The New Deal changed America. Historians still debate the extent to which it contributed to the end of the Depression. But there is no denying that it left America a different place. Therefore we encourage you to think as much about the legacy of the New Deal as its immediate impact. That doesn't mean you should ignore the question of effectiveness—that's why we include a statistical exercise that helps your students explore the economic developments of the 1930s. But the New Deal impacted more than just the 1930s and therefore we encourage you to help your students identify all the ways that it still affects their lives—from the Social Security withholding in their paychecks to the WPA mural on the post office wall.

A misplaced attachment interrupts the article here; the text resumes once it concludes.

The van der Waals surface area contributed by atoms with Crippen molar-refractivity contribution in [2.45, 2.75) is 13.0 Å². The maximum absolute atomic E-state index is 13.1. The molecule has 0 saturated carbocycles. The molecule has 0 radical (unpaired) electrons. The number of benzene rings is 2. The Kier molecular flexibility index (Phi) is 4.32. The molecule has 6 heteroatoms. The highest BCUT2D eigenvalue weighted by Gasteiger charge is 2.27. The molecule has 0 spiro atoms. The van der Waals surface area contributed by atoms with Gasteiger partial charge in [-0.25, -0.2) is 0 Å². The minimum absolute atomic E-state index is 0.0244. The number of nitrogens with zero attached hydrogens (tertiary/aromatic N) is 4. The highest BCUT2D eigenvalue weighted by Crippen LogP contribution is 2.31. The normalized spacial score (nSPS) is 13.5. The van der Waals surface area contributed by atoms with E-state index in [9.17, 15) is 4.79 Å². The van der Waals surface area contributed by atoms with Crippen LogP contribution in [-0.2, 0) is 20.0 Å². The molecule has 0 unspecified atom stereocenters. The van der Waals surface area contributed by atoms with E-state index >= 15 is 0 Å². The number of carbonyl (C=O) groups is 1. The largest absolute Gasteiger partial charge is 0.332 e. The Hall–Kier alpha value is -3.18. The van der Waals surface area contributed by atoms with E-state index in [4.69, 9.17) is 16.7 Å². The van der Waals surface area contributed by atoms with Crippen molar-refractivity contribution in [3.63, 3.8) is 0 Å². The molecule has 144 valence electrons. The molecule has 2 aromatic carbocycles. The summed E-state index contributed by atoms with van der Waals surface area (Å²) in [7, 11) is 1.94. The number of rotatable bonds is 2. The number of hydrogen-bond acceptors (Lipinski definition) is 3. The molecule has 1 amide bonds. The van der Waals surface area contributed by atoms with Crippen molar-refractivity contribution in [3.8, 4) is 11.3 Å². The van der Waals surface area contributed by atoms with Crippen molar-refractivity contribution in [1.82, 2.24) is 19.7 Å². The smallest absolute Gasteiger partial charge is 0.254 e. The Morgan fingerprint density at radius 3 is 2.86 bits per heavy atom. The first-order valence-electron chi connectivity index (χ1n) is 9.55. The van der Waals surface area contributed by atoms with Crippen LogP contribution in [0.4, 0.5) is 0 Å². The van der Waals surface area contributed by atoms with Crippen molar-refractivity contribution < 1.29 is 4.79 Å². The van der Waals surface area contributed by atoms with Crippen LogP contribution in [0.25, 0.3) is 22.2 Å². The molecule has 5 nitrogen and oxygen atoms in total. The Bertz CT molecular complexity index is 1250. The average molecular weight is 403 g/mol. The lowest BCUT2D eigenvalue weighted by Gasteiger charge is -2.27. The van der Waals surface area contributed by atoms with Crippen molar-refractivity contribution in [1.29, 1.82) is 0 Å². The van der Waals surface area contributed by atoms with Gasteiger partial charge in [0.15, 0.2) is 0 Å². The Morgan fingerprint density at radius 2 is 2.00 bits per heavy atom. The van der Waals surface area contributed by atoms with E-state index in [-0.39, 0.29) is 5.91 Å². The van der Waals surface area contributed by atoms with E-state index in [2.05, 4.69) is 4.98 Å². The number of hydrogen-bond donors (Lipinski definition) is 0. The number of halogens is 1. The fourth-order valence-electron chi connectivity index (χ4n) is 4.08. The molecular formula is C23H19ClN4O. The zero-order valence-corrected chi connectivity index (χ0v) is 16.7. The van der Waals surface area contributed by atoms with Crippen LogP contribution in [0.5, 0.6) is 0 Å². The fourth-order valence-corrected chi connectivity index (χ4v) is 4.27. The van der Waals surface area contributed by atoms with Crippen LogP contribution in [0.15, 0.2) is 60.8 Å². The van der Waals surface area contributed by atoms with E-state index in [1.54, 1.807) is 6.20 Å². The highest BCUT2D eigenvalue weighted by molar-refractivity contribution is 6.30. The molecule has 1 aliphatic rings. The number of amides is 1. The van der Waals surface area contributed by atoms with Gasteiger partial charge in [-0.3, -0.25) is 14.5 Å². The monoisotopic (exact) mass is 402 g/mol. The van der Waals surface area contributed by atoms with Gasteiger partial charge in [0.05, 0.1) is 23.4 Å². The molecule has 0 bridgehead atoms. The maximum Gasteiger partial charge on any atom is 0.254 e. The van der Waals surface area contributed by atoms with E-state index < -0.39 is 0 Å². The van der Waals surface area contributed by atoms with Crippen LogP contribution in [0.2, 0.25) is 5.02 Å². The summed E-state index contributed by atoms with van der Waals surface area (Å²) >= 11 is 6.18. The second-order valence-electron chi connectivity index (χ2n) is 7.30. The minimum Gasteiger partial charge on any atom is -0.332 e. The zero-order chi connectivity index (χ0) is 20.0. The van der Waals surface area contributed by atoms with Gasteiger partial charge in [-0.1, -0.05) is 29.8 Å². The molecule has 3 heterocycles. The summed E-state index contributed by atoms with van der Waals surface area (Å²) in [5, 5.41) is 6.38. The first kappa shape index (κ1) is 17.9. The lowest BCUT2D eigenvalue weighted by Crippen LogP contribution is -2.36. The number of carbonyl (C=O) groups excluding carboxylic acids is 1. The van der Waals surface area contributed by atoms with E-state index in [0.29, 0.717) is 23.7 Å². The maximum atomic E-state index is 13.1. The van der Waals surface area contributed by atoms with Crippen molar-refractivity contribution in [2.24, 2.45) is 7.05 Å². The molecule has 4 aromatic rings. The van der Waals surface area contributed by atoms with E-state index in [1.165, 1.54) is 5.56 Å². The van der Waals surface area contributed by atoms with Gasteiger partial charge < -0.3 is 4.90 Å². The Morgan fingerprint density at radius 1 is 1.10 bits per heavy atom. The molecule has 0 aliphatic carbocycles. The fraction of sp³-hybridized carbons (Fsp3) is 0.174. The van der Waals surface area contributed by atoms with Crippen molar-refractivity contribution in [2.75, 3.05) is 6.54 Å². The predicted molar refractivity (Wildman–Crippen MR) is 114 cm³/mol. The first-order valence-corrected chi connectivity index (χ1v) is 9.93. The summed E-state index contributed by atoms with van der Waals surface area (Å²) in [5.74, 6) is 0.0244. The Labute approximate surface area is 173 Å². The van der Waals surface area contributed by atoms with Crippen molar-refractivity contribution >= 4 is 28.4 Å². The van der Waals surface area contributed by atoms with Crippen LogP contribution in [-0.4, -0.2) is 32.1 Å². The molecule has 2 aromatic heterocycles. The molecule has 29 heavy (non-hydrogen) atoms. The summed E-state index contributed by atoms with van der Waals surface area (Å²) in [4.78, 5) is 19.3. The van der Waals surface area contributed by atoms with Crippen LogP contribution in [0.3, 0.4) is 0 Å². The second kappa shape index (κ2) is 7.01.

Perhaps most fundamentally, the New Deal left the belief that the government has a responsibility to aggressively address economic problems. There is considerable debate as to how far the government should go in doing so—you might want to remind your students that plenty of Roosevelt's critics, past and present, believe that government intervention in the economy is a costly and slippery slope. But it might be useful to explore the range and limits of government responsibility amid the economic problems that surround us. Should the government bail out Wall Street? Is it necessary to save the auto industry? Is national health insurance the logical descendent of Social Security?